The Want List Edition

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August 5, 2016


The Want List Edition


The Want List Edition
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It’s good to see people being proactive for a change instead of the status quo reactive. Specifically, I mean Steven Szakaly, NADA’s chief economist saying that autonomous vehicles need frequent inspections to ensure that the software is working properly.

This is not a bad idea:

Of course, this probably benefits the dealers NADA represents, but the logic is sound.  I appreciate Mr. Szakaly’s proactive approach.  Since all the self-driver tech pushers insist that autonomous drive vehicles will be a reality by 2020, somebody has to be thinking about keeping the vehicle systems operational with preventative maintenance.  Why? Because 2020 is only three and a half years away, which is just around the corner relatively speaking, and the bugs haven’t all been worked out yet.

It seems that companies and our government are so intent on getting the cars on the road, they haven’t given much thought to safety and regulations until after the fact, like when a car hits a bus or a semi-truck. Maybe I’m wrong. But that’s how it seems.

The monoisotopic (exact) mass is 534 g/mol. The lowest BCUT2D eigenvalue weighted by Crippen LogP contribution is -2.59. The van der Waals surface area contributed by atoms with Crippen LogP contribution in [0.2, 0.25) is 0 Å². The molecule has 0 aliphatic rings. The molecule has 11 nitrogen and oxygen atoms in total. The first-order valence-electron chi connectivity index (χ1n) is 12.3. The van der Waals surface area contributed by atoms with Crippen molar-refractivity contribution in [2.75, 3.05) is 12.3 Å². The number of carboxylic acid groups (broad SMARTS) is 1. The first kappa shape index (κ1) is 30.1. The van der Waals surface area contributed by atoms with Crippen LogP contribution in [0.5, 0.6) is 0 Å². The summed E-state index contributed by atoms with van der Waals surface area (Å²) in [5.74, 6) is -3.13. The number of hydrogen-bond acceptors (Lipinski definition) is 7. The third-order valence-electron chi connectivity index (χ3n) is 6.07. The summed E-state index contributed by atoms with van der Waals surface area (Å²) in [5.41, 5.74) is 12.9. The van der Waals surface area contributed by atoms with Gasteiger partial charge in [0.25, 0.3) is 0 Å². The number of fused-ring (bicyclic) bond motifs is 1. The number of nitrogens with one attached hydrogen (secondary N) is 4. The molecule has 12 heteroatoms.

There’s just a couple of things about this inspection idea that trouble me. First, dealers rely on manufacturers and, well, thinking back to the recall epidemic of the last few years—I hate to say it—but manufacturers haven’t exactly been the picture of proactivity and responsibility to the consumer. That sounds harsh, it does, I know, but just think about all the buried emails and complaints and scandals.

The other thing is this. People don’t take care of their vehicles now. Let’s be honest. People don’t.  And that is a huge problem since preventative maintenance is key to vehicle safety. That rings true for the current vehicles and will be especially important to autonomous vehicles.

Think about it. How many people ignore recall notices? Or ignore basic maintenance like oil changes and checking tires. A lot. So putting autonomous drive vehicles on a mandatory inspection timeline doesn’t seem like it could work based solely on the responsibility, or lack thereof, of some vehicles.

And the irony is too much to ignore. We are building vehicles that will eliminate the supposed most dangerous part of a vehicle, the human operator, but said vehicle will still require that dangerous human to bring the vehicle in to be inspected and serviced at regular intervals.

So much for self-drivers making lives easier, huh?

But what do you think?

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Final Thought:

In a somewhat news of the weird but also cool but weird there’s this from China:

The traffic straddling bus.

This is a really cool concept. BUT. I’ve seen the crazy traffic in China, and well, I am not so confident that this isn’t a disaster waiting to happen. I hope this is built of titanium or something.

But what do you think?

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Love Your Car! See you next week!

–Lauren Fix

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